Welcome to Empirical Purple

A blog by Simon Brady to cover a surprisingly wide range of geekiness, in a combination that no-one else does quite the same way. Probably. Either that, or it'll just be Simon talking about the likes of Football (usually the Soccer variety), PC & Tabletop Gaming, WWE, Movies, Music and occasionally even my actual job of Graphic Design, depending on what I'm up to in the world.

Saturday, January 15, 2011

Hilarious Americans

By 'hilarious', I of course mean 'stupid', as well as ignorant, vitriolic and polarised.

I figured I'd illustrate this with Patriot, from J. Michael Straczynski's excellent 'Rising Stars' series. I would have used Captain America, but just couldn't bring myself to tarnish old Cap's reputation.

After flicking through Wikipedia, diving through a few links as a timesink, I find that they're even open to showing who has criticised them, which is a fairly noble ideal, if a little odd (bit like Wikipedia itself, really). There are a lot of things wrong with a wiki, particularly such a massive one as Wikipedia, but ultimately it's a good thing to have in the world.

Unfortunately, it seems, that in the United States, and increasingly in the United Kingdom, that you can't be pro-something without being anti-something else. It seems people are ever-more defined by what they're against in specific terms, rather than what they're for in general terms.

So, Conservapedia is the answer, obviously, to Wikipedia's woes. Attacking 'Liberal bias', by promoting Conservative bias (and attacking Liberal bias at every opportunity, too). Sarah Palin is a great good-old gal, atheism is the cause of obesity as abortion is the cause of breast cancer, Barack Hussein Obama is a Muslim socialist communist fascist, Fox News is the true voice of America... all that sort of thing. Hilarious already, isn't it?

Wait, there's more.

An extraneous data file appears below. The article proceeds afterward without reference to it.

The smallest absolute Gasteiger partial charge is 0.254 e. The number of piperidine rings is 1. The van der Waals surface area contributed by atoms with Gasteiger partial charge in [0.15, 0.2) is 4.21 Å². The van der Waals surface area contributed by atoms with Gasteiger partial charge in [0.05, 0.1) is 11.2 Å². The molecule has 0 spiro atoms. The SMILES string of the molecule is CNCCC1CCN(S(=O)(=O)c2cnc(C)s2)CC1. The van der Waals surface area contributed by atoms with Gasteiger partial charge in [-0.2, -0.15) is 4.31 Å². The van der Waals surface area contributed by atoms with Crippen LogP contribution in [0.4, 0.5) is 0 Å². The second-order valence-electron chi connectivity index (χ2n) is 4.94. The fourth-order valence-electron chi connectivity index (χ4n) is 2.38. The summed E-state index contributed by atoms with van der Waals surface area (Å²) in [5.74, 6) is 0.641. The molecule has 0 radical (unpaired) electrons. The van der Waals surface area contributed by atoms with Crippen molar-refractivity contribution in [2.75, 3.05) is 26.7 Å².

Football (Association Football, that is) is a socialist sport. No, really, a trustworthy encyclopedia says so. But why is that little list in there? Because it was posted (in a semi-humourous fashion) in one blog in June last year, and then taken up by another a week later. Together they make some convincing, if hilarious, arguments.

Though, as the American Thinker author himself points out:
The shred [of truth in the humour] here is that the sport's popularity is largely built in areas with little other choice -- and the rules [e.g. offside] do remove much of the risk-reward behavior other sports allow.
So by ignoring most of Europe and treating the rest of the world as some sort of Hispanic-Arabic-African conglomeration with no sports of their own, it is assumed there is no other option to play, simply because they don't have American Football, Baseball, Basketball and Ice Hockey - all essentially North American iterations of other sports (Rugby, Cricket, Volleyball and 'field' Hockey) - in the top five of the nation's games. But the world's earliest recorded history starts at 1492, of course, so nothing possibly could have developed before then, while modernity itself begins in 1776.

Whether it's sport, politics, economics, religion or anything else (except perhaps grasp of Geography), the Conservative section of the US is, of course, the only sane nation on a globe of insanity. Hilarious.


  1. If the prevalence of 0-0s is a testament to the socialist nature of the sport, is the disproportionate 3-1-0 system a sign of the gross excesses of capitalism?


  2. It used to be only 2 points for a win, so they upped the risk/reward factor by 50%!